Myself and a small group of bloggers flocked to the venue to learn about Fairtrade and try to guess the mystery brand that had partnered with them – who we were told had been offering up exclusively Fairtrade coffee to their customers for ten years already.

The guessing game commenced.

After generous cocktail glasses full of expresso martinis and green tea margaritas, we sat down to learn a little bit more about Fairtrade, from the company themselves.

We were introduced to Esther Koskei from Kenya, who is leading the Women in Coffee initiative:

“We are very grateful because we have benefited a lot from Fairtrade certification, because from then on we’ve been having a number of trainings and we as women now know what to do with the coffee bushes.

“We see that our future will be raised and we’ll be self-dependent.”

Fairtrade’s Growing Women in Coffee project encourages the transfer of coffee bush ownership to women coffee farmers in Kenya, who despite contributing up to 70% of the labour required to plant, grow and harvest coffee, rarely own land or coffee bushes, enabling them to earn an independent income for the first time.

So, after all that – we then had to guess who we thought the mystery brand was.

Who had been contributing to Fairtrade for ten years? Who has been serving exclusively Fairtrade coffee on our high street and in turn helping Esther and so many others?

Well, here was my guess… 

But do you know who it turned out to be?

Greggs.

Yep, our much loved high-street bakery with the most delicious chocolate eclairs.


Greggs’ hot drinks range is certified Fairtrade.

They’d been pouring millions into this vital initiative for ten years (without any real boasting on their part), even though they probably could have saved themselves a lot of money to opt for cheaper coffee.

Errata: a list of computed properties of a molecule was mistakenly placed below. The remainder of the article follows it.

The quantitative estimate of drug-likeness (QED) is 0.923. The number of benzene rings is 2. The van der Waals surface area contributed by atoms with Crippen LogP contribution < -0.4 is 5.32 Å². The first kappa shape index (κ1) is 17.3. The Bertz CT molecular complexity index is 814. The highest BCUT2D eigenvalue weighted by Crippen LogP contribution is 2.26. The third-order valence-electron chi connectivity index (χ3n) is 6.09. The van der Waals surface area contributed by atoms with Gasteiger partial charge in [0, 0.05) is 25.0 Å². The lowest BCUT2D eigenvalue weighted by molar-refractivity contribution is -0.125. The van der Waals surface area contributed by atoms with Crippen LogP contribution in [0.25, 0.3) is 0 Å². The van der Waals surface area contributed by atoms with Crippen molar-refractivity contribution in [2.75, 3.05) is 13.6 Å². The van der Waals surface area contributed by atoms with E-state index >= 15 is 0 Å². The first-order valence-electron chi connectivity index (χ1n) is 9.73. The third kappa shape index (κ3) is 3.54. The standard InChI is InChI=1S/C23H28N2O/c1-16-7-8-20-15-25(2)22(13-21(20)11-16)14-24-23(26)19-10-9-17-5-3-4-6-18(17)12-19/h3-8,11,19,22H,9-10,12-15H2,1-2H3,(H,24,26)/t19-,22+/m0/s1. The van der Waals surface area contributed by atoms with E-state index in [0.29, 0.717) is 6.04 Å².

Each cup of Greggs coffee is made with a unique blend of freshly ground Arabica and Robusta coffee beans which are slow-roasted to create a delicious full flavour.

There are lots of shops and brands on the high street that advocate Fairtrade – and while they’re relatively incognito to those who aren’t looking for them, you can see whether you’re supporting it yourself by looking out for their blue, green and black logo.

1 in 5 people in Kenya live in extreme poverty and 1 in 10 die before their 5th birthday.

Women around the world have been working hard and not being paid fairly, which I personally think is unacceptable.

But sometimes statistics can be a little un-relatable, so lets put it like this. How would you manage if you based your life, mortgage payments and food bill upon your earnings, only for your boss to say “well we’ve only got £100 to pay you this month, take it or leave it?”.

It would be frustrating, upsetting, disappointing, rage-inducing.

But most of all, unfair.

We’ve probably got family who could help, or a back-up plan. But unfortunately, they haven’t.

We have the power to change all of that, simply by buying Fairtrade bananas, or choosing Fairtrade sugar over other varieties.

Or opting for coffee at Greggs.

It’s certainly opened my eyes to how just tiny changes we make in our everyday lives can help so many around the world.

So with that in mind, I’d like to end with a quote. A quote which stands with relevance to both International Women’s Day and life in general.


“Do your little bit of good where you are; it’s those little bits of good put together that overwhelm the world.” – Desmond Tutu


This post was written in collaboration with Greggs & Fairtrade.

Support Fairtrade and find out more about Greggs coffee.

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  • Scarlett London

    Thanks so much for reading guys!